Tobin: "No. My greatest worry when I first came here to Philadelphia in 1998, when I was editor of the Connecticut Jewish Ledger. I was concerned about editorial independence. Would there be pressure about my columns? Nothing has happened. My board hasn't hassled me one bit about that. They got a known quantity when they hired me and I've delivered what I promised. When it comes to covering some news stories, you get pressure like any newspaper gets pressure. Could you please do this? Early in my tenure, when there was a different person running the Federation, we locked horns a couple of times. That isn't happening now.

"The people running the Jewish Federation in Philadelphia have bigger worries than the newspaper. They'd happily get out of the newspaper business if they could. Being a publisher involves different responsibilities than being a fundraiser. They're interested narischeit (foolishness). They're interested in getting somebody's picture in the paper and making sure in the Federation section that all their proper people get credit.

"The business of newspaper publishing does best when the publisher hires an editor and lets them do their job. If they like what he's doing, then everything's great. If they don't like what he's doing, then there are issues about editorial independence. If they don't have confidence in your judgment, they will be all over you and then there are the traditional publisher - editorial conflicts. I don't get a lot of flack along those lines.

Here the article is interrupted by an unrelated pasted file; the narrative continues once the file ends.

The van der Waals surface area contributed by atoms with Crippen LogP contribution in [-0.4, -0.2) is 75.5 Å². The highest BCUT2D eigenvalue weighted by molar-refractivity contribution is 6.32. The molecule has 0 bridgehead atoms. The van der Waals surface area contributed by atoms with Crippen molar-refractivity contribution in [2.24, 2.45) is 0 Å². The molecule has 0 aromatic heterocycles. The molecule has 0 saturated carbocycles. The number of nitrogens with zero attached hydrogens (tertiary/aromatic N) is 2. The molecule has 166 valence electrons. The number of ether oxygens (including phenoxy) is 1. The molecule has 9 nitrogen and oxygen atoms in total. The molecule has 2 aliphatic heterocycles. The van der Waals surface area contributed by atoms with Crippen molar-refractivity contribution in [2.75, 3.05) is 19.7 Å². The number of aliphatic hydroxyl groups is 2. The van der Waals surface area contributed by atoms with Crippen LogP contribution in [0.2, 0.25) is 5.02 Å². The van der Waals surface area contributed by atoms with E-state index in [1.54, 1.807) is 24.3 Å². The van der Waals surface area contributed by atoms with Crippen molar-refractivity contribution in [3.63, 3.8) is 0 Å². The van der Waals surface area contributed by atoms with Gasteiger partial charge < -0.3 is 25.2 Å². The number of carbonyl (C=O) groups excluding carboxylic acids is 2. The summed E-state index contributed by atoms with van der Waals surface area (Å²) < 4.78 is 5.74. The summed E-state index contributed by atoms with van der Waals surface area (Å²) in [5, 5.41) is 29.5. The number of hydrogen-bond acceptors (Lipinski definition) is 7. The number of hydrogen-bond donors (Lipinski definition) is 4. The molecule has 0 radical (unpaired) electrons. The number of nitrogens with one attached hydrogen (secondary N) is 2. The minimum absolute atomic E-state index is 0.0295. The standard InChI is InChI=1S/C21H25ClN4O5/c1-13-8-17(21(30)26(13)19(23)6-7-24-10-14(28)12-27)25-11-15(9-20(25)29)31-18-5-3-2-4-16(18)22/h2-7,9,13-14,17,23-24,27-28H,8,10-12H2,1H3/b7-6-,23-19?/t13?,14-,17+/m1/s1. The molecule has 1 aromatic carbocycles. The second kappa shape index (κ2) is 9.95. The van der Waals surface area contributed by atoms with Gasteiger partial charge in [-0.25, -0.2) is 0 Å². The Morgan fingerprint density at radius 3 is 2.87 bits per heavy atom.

"I've changed the paper a lot since I've gotten here and people are basically satisfied. We redesigned it, we reshuffled the deck in where things appear. I changed a lot of personnel. We cover more hard news, politics. The paper is harder and better to look at and it's got more of an attitude."

Tobin has been writing for Jewish newspaper for 15 years.

Luke: "Where are you on the religious spectrum?"

Tobin: "Me personally? I am a lifelong member of the Conservative movement. Unlike most members of the Conservative movement, I actually believe in Conservative Judaism."

Luke: "Do you believe in God?"

Tobin, surprised: "Do I believe in God? I have to tell you. I've been interviewed many times. This is the first time anyone has ever asked me if I believe in God. That's a very unJewish unAmerican thing to do because we never talk about God. Do I believe in God? Yes I believe in God. We get a paper out every week. How can I not believe in God?"